When researching the network development of low-cost carriers one should have a proper understanding on transportation network theory and their related research methods. Networks can be mathematical represented by a graph. This section will explain more about the graph theory related to transportation networks.

Ritsema van Eck (1993) defines a network as "a set of connections between locations, which enables transportation of persons, goods, energy, or information". Such networks can be mathematical represented by graphs. Graph theory is a mathematical specialisation, which researches how networks can be schematically represented and how their characteristics can be analysed (Rodrique, 2006). A graph exists of nodes and their connecting links.

In transportation geography most networks have a spatial dimension. One can distinguish between networks which are defined by their links, for example a highway or train network, and networks which are defined by their nodes, which can be the case in aviation networks.

These complexity costs consists of different characteristics of which the most import are summarized in the table below, related to full-service carriers.

Figure 5, Graph |

Figure 5 is a simple graph. A node (vertex) is represented by a '*v*', and is for example an abstraction of
an intersection, or airport. These nodes are connected by links (edges) represented by an '*e*', and is for example
an abstraction of a highway, or flight path.

Figure 6, Graphs | ||

Directed | Path | Non-coherent |

Different graph types can be identified. Figure 6 and 7 gives an overview of the different types. Direction has been taken into account in a directed graph. This is useful when representing one or two-way traffic. A path graph exists of multiple, connected links, which form a path, starting at the first, and ending at the last node. In case of a non-coherent graph different links aren’t connected to each other.

Figure 7, Graphs | ||

Circuit | Tree | Non-plane |

Are circuit is the result when the beginning and end point of a path are the same. The number of circuits
is represented by a '*u*'. If there are multiple circuits in a graph, there can be one fundamental circuit.
A fundamental circuit is a circuit which does not contain any other circuit. A tree graph is the result when
there is only one link between the different nodes. A tree graph contains as many links as nodes plus one
(*e* = *v* – 1). Until now all links where represented plane. Normally an intersection is the result
when links cross each other. When links do cross each other without creating an intersection a non-plane graph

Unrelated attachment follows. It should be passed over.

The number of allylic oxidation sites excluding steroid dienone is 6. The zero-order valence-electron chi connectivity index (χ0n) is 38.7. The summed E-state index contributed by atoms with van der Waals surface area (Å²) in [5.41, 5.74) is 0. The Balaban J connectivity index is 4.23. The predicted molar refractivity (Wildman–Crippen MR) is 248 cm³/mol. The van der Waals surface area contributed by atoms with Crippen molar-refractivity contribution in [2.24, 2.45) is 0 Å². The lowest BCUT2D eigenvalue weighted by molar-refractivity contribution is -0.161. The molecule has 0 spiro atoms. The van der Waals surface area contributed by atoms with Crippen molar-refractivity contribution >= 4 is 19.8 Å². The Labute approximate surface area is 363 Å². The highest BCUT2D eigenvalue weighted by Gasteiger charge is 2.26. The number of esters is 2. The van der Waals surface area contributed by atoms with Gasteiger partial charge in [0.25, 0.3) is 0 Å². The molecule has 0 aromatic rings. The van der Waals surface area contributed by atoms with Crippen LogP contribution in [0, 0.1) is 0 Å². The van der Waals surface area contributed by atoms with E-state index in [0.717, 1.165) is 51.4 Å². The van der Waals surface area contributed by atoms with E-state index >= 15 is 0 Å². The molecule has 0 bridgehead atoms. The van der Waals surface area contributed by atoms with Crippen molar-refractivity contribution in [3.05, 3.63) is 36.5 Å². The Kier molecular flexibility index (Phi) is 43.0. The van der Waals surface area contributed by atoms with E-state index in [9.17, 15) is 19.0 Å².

would be the result.

There are different simple measures and indexes which can be used as a tool to analyse networks. These different measures give a better understanding of the network structure of a graph. With the help of these measures different graphs can be compared to each other. It is also possible monitor the network development over a certain period of time.

The alpha index compares the existing number of circuits within a graph with the total of possible circuits. The greater the value of the index, the higher the connectedness of the network. Simple graphs, like a tree graph, have a value of zero.

and:

*u* = the number of circuits within a graph

*v* = the number of nodes within a graph

Another measure is the beta index. The beta index tells more about the connectivity of a graph by comparing the number of links with the number of nodes.

and:

*e* = the number of links within a graph

*v* = the number of nodes within a graph

The theta index compares the amount of traffic at a node. The greater the value of this index, the heavier the traffic at the nodes of the network.

and:

Q(G) = the total amount of traffic at a graph

*v* = the number of nodes within a graph

The eta index calculates the average length of a link in a network

and:

L(G) = the total length of a grap

*e* = the number of links within a graph

The gamma index compares the existing number of links with the total number of possible links. A high gamma value relates to a high connectivity of the network.

and:

*e* = the number of links within a graph

*v* = the number of nodes within a graph

Normally the characteristics of a low-cost carrier network structure relate to a static network. In reality networks are not static, but dynamic. Over time networks continually develop themselves. It would therefore be interesting to look at this time aspect when describing the network development.

Figure 8, Stages in network development | |||

Local | Integration | Intensification | Selection |

Source: Cox (2000), edited by author |

Cox (2000) distinguishes four stages in the development of a network (figure 8). In the local stage there are a couple of separate, local networks. In the integration stage new links are created which connect the separate networks and create one, large network. Next the connectivity of the network will increase in the intensification stage. The number of links increases, and the network itself will expand. In the selection stage some links will disappear, resulting (for the moment) in an optimal network. It is still unclear how the network development of a low-cost carrier looks like, and to which extend it will develop according to figure 8.